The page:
Presentation on theme: "Data Stewardship and Data Provenance Activities May 10-11, 2011 Steve Kempler and Greg Leptoukh."— Presentation transcript:
Data Stewardship and Data Provenance Activities May 10-11, 2011 Steve Kempler and Greg Leptoukh
Data Stewardship 2 Data storage, preservation, and integrity Ease of use Interoperability Quality information NASA Earth science data systems are authoritative sources of science data and recognized as national assets. They are systems of record. Therefore, data stewardship serves a vital role. Science data stewardship is the protection of science data records, their integrity, long term utility, and other actions that maximize the return on investment. Science data stewardship includes areas such as: Metadata, Availability Documentation and user presentation Attribution and accountability. From Berrick, dsds.nasa.gov/day1/D1_LessonsLearned_Berrick.ppt
Data Stewardship 3 Ruth Duerr, NSIDC, provides a very comprehensive discussion on Data Stewardship in her presentation, Challenges in Long-Term Data Stewardship: http://storageconference.org/2004/Presentations/Tutorials/05- Duerrfinal.pdf http://storageconference.org/2004/Presentations/Tutorials/05- Duerrfinal.pdf Duerr: The distant past: Historically scientific data were recorded in notebooks, logs or in maps With luck a library or archive would collect and preserve these Finding and accessing data were difficult And we can vouch for this!... Unfortunately… Trends that continue today: Inadequate planning for long term data preservation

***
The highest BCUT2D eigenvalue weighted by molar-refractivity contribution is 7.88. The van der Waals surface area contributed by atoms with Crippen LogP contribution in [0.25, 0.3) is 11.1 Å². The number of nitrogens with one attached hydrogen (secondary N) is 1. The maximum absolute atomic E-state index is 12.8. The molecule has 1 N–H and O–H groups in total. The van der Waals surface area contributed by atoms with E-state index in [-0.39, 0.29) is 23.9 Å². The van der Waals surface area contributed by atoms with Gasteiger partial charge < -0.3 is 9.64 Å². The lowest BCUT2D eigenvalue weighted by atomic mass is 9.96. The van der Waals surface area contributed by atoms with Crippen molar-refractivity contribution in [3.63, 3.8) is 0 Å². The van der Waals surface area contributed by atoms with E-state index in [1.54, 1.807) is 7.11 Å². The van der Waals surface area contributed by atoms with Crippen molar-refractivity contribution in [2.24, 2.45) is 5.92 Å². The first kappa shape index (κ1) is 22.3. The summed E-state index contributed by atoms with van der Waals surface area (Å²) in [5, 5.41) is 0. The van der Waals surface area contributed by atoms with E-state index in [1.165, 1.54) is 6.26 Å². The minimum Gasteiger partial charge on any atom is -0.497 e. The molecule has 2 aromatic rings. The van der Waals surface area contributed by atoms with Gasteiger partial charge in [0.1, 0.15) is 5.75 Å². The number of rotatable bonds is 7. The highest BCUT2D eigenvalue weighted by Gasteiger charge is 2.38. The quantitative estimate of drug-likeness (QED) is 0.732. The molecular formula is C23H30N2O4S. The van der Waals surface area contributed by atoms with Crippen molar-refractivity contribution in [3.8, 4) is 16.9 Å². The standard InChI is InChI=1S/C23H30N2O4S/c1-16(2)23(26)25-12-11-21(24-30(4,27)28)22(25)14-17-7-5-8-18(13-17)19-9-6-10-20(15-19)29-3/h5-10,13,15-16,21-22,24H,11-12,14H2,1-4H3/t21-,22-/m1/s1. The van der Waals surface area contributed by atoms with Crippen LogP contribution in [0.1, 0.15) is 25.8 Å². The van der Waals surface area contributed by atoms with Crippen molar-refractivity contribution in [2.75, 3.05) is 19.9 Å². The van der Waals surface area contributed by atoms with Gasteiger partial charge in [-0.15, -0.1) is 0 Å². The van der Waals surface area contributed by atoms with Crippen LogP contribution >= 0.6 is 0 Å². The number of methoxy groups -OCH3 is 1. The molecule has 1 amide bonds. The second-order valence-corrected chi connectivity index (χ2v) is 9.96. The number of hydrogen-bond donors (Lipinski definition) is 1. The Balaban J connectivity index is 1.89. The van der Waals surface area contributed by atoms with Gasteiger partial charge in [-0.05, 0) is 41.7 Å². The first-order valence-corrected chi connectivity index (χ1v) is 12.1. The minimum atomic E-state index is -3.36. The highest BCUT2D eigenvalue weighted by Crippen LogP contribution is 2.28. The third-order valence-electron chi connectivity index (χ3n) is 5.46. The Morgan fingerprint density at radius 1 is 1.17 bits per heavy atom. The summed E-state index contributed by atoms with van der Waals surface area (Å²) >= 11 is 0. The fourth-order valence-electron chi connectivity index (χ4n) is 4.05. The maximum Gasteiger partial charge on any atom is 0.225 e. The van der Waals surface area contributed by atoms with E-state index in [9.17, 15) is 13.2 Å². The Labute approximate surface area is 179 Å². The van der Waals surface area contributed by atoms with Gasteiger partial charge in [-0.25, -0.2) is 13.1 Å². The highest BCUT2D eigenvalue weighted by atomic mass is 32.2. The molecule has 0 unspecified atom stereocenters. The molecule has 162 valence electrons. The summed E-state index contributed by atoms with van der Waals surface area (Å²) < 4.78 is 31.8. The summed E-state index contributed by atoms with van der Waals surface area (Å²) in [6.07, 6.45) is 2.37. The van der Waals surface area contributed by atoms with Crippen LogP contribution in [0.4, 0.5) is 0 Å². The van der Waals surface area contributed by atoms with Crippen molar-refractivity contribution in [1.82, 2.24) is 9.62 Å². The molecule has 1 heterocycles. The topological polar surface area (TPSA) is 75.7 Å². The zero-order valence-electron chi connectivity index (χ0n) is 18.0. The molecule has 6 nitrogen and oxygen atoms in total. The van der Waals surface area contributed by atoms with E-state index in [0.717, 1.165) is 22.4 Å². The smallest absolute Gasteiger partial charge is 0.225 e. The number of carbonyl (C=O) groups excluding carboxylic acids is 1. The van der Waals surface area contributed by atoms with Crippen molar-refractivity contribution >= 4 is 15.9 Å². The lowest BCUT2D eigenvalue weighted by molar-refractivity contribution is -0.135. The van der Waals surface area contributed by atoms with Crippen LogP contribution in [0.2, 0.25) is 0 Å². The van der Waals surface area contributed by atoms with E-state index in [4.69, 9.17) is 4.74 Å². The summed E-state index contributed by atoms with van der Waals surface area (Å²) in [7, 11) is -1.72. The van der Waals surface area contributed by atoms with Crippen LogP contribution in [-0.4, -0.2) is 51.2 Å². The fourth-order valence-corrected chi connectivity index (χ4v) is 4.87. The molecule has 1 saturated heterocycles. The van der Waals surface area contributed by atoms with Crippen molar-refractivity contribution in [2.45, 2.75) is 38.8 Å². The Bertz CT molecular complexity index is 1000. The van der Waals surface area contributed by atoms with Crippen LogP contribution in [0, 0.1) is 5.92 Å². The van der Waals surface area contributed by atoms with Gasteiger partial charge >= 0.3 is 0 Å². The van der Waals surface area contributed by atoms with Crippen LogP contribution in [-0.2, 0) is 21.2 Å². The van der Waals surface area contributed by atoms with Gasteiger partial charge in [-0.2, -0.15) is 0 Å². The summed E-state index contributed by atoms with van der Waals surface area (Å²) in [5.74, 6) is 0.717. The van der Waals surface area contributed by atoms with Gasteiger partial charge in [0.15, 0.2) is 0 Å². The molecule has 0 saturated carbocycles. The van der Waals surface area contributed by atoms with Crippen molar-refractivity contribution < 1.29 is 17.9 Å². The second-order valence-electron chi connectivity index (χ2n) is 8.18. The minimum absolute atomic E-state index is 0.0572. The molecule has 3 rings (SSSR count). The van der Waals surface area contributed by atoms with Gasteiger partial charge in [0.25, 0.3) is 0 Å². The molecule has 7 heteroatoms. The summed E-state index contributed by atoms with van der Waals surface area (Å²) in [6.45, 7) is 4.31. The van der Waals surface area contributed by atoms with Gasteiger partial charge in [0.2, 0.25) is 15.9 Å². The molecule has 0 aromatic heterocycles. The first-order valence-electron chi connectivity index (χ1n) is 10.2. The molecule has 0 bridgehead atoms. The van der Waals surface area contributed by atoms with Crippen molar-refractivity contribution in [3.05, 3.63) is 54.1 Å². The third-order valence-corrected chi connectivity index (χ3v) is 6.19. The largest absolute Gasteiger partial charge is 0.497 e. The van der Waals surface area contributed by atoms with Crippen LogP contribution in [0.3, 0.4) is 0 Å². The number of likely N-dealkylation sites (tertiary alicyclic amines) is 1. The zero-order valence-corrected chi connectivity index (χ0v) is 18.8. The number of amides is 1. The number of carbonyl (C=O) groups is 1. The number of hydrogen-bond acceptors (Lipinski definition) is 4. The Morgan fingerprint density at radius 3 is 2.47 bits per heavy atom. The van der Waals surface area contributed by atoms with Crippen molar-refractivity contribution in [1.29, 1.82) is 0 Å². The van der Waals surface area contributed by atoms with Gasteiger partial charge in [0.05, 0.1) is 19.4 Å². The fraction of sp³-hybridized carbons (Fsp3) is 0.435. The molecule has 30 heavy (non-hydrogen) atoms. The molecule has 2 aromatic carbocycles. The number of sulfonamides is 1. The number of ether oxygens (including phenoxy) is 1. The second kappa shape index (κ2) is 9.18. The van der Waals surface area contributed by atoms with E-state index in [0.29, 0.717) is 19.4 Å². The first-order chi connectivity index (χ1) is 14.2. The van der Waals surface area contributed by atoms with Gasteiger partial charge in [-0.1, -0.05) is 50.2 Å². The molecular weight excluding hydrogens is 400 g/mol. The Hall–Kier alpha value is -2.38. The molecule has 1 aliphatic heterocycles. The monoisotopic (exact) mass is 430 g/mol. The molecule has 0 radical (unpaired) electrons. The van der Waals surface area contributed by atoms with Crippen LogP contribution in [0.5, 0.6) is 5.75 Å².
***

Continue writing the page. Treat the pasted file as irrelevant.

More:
AGU Poster by Rebuilding and Organizing 1960’s Era Datasets to 2010’s Data Stewardship Expectations AGU Poster by John F Moses, et al 4 Nimbus satellites were flown in near-polar sun-synchronous orbits from 1964 - 1978. Original observations have been retained in the form of film and in digitized data on magnetic tape. Nimbus datasets are being recovered from their original media and organized with documentation for access through EOSDIS, at the GES DISC. This historical data supplements current space based observations for understanding critical geo-physical parameters In addition to recovering valuable datasets for scientific usage, this effort has demonstrated the significance of preparing for the preservation of datasets for future generations. This presentation illustrates methods required to establish the utility of the Nimbus datasets for consideration in future Earth science research studies. Lessons highlight what should be considered in preserving today’s data collections
Rebuilding and Organizing 1960’s Era Datasets: Project Highlights 5 Nimbus Data Recovered From 1960’s Media 70 mm film 7 track tapes (some restored to 9 track tapes) contain Level 2 product consisting of calibrated and geolocated swath data 8-1/2” x 11” film positives with lat-lon grid lines 35 mm film on 100-foot reels of gridded and ungridded pictures John Bordynuik Inc. uses refurbished tape drives and 28 head readers to recover almost all data (98%) from tapes and stores on disk in TAP (tape emulation format) Data were examined and validated using Nimbus documentation README includes C code snippets for decoding 36 bit words JAVA software created to check file formats and content Geolocation was checked by mapping to Equal Area Grid Cylindrical Grid IDL software was created to display images Constructed an inventory of TAP files recovered from 7 and 9 track tapes Created software to examine and ingest orbit files Created Web portal to organize data, documentation and provenance information Scanned User Guides and Data Catalog Documentation